Joint Science Education Project (JSEP)
The application period has ended. Thank you for your interest in the program.
A panel of distinguished STEM educators is currently reviewing all the applications. All applicants will be notified of their selection status on or near March 15.
Kangerlussauq Science Field School, 28 June - 10 July 2013: Students learn about and participate in Arctic science with the assistance of researchers and teachers at field stations around Kangerlussuaq, Greenland.
Science Education Week, 11 - 19 July 2013: A subset of students will continue their exploration by traveling to and experiencing science at the top of the Greenlandic ice sheet.
To get a better idea of the entire program, please go to last year's website and read the journals.
Note: There is no cost to students except for incidentals and any clothing they plan to wear. Extreme cold weather outerwear is provided however clothing to wear underneath is not. Students will need a good sturdy pair of hiking boots and rain gear. Students must be 10th or 11th grade at the time of application submittal and subsequent selection process.
Contact Lynn Foshee Reed at lreed [at] nsf [dot] gov if you have questions regarding the application or the 2013 JSEP Experience.
The Joint Committee, a high-level forum involving the Greenlandic, Danish and U.S. governments, established the Joint Science Education Project in 2007, as a collaborative diplomatic effort during the International Polar Year to:
- Educate and inspire the next generation of polar scientists;
- Build strong networks of students and teachers among the three countries; and
- Provide an opportunity to practice language and communication skills by taking students to the ice sheet in Greenland to observe polar science in action.
Students and teachers from all three countries come together to learn about the research conducted in Greenland and the logistics involved in supporting the research. They conduct experiments first-hand and participate in inquiry based educational activities.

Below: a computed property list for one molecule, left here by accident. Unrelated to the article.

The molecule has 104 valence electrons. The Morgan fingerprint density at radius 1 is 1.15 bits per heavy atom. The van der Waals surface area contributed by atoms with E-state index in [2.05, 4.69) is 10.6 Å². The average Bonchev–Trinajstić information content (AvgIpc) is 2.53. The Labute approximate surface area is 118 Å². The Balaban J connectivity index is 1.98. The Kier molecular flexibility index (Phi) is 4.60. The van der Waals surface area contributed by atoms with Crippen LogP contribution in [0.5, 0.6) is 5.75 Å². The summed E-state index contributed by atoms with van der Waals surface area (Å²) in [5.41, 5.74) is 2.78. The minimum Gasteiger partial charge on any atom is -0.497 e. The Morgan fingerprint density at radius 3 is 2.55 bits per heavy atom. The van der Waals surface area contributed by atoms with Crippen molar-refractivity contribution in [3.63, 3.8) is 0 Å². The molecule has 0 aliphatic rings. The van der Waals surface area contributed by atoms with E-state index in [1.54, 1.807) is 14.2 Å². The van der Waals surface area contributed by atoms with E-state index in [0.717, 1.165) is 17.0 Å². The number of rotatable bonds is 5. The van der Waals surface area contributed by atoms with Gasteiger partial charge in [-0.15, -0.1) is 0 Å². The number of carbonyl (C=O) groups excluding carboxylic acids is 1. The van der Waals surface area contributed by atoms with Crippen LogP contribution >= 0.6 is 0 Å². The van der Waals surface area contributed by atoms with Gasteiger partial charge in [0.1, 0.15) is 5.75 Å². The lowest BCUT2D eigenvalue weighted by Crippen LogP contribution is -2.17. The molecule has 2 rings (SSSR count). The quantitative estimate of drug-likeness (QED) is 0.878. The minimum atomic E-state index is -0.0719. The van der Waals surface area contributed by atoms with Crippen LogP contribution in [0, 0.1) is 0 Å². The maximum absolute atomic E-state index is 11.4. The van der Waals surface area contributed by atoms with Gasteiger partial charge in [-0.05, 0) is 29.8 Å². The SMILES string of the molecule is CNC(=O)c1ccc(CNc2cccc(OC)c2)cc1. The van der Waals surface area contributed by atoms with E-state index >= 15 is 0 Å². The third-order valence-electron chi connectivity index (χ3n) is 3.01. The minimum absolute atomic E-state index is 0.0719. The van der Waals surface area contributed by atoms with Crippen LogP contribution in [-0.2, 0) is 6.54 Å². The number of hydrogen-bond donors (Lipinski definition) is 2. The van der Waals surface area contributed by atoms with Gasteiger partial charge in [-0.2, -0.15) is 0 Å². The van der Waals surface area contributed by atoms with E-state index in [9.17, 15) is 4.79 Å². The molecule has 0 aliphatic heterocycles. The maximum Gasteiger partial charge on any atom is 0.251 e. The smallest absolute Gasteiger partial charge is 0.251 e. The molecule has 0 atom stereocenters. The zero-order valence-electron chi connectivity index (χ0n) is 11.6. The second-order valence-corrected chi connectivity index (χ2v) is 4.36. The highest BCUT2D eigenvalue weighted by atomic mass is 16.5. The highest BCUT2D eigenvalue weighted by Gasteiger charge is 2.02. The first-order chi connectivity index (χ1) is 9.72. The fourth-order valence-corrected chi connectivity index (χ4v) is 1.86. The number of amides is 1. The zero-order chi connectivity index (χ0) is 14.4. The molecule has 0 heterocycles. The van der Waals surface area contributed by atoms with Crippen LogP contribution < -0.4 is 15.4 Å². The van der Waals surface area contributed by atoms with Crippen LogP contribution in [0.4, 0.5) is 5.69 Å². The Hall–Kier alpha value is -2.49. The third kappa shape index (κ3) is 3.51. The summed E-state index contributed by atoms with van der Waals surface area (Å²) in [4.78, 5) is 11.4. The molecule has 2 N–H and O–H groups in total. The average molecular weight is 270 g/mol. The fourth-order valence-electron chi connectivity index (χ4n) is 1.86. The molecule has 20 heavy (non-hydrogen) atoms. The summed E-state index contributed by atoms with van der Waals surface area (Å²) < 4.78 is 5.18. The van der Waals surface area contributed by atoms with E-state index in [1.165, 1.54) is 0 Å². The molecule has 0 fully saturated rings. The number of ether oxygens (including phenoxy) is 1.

Since its inception, JSEP has had 52 student and 16 teacher participants and has involved the participation of numerous scientists and field researchers in Greenland. The JSEP format has evolved over the years into its current state, which consists of two field-based subprograms on site in Greenland: the Greenland-led Kangerlussuaq Science Field School, and the U.S.-led Science Education Week. During the 2012 program, students (12 Greenlandic, 3 Danish, and 6 American) learned about polar science and practiced field method techniques with visiting polar scientists. In the 2012 Science Education Week portion of JSEP, students (4 Greenlandic, 3 Danish, and 2 American) and teachers (1 Greenlandic, 1 Danish, and 2 American) shadowed scientists, practicing polar field methods and experiencing life at the Summit and NEEM stations on the ice sheet.
JSEP is supported each year by the National Science Foundation's Polar Programs and led by an Albert Einstein Distinguished Educator Fellow.
JSEP 2013 Lynn Foshee Reed
About the Albert Einstein Distinguished Educator Fellows
The Albert Einstein Distinguished Educator Fellowship is a one-year teacher fellowship open to STEM teachers in K-12 classrooms funded through the Department of Energy and managed by the Triangle Coalition for Science and Technology Education. Fellows live in Washington, DC and work within federal agencies or congressional offices to increase the federal government's understanding of STEM educational issues. In return, fellows gain insight and provide input into the STEM programs, policies, and initiatives the federal government undertakes. For more information about Einstein Fellows and to apply, go to http://www.trianglecoalition.org/einstein-fellows.